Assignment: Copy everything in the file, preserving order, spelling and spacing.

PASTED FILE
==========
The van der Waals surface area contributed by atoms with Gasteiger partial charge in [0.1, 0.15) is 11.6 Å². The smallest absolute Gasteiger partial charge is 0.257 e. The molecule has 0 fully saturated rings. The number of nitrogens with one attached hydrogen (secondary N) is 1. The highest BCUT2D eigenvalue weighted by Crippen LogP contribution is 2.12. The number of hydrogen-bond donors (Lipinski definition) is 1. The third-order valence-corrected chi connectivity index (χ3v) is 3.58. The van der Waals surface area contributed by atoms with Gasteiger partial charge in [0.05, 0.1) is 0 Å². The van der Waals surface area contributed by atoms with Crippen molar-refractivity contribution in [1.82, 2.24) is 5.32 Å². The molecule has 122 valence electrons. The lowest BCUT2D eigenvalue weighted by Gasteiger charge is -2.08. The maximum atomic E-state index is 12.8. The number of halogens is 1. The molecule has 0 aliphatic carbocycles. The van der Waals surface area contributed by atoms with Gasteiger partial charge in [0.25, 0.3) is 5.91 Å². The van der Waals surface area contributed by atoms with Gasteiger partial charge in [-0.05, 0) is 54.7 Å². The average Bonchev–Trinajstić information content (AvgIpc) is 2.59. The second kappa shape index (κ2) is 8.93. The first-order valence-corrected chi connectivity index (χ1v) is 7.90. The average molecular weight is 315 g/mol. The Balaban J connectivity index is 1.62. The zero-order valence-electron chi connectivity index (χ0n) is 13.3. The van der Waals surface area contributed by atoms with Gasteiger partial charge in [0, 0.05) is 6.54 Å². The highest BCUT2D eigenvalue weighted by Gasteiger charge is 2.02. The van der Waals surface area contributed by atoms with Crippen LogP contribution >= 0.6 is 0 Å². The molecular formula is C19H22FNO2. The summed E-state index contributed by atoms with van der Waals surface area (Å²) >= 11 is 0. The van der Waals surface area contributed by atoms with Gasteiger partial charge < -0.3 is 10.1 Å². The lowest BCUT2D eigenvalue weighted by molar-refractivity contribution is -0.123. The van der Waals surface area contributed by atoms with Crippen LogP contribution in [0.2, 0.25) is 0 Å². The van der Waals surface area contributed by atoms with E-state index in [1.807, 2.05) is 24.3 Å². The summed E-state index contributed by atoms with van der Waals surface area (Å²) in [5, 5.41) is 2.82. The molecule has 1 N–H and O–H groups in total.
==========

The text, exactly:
The van der Waals surface area contributed by atoms with Gasteiger partial charge in [0.1, 0.15) is 11.6 Å². The smallest absolute Gasteiger partial charge is 0.257 e. The molecule has 0 fully saturated rings. The number of nitrogens with one attached hydrogen (secondary N) is 1. The highest BCUT2D eigenvalue weighted by Crippen LogP contribution is 2.12. The number of hydrogen-bond donors (Lipinski definition) is 1. The third-order valence-corrected chi connectivity index (χ3v) is 3.58. The van der Waals surface area contributed by atoms with Gasteiger partial charge in [0.05, 0.1) is 0 Å². The van der Waals surface area contributed by atoms with Crippen molar-refractivity contribution in [1.82, 2.24) is 5.32 Å². The molecule has 122 valence electrons. The lowest BCUT2D eigenvalue weighted by Gasteiger charge is -2.08. The maximum atomic E-state index is 12.8. The number of halogens is 1. The molecule has 0 aliphatic carbocycles. The van der Waals surface area contributed by atoms with Gasteiger partial charge in [0.25, 0.3) is 5.91 Å². The van der Waals surface area contributed by atoms with Gasteiger partial charge in [-0.05, 0) is 54.7 Å². The average Bonchev–Trinajstić information content (AvgIpc) is 2.59. The second kappa shape index (κ2) is 8.93. The first-order valence-corrected chi connectivity index (χ1v) is 7.90. The average molecular weight is 315 g/mol. The Balaban J connectivity index is 1.62. The zero-order valence-electron chi connectivity index (χ0n) is 13.3. The van der Waals surface area contributed by atoms with Gasteiger partial charge in [0, 0.05) is 6.54 Å². The highest BCUT2D eigenvalue weighted by Gasteiger charge is 2.02. The van der Waals surface area contributed by atoms with Crippen LogP contribution >= 0.6 is 0 Å². The molecular formula is C19H22FNO2. The summed E-state index contributed by atoms with van der Waals surface area (Å²) >= 11 is 0. The van der Waals surface area contributed by atoms with Gasteiger partial charge < -0.3 is 10.1 Å². The lowest BCUT2D eigenvalue weighted by molar-refractivity contribution is -0.123. The van der Waals surface area contributed by atoms with Crippen LogP contribution in [0.2, 0.25) is 0 Å². The van der Waals surface area contributed by atoms with E-state index in [1.807, 2.05) is 24.3 Å². The summed E-state index contributed by atoms with van der Waals surface area (Å²) in [5, 5.41) is 2.82. The molecule has 1 N–H and O–H groups in total.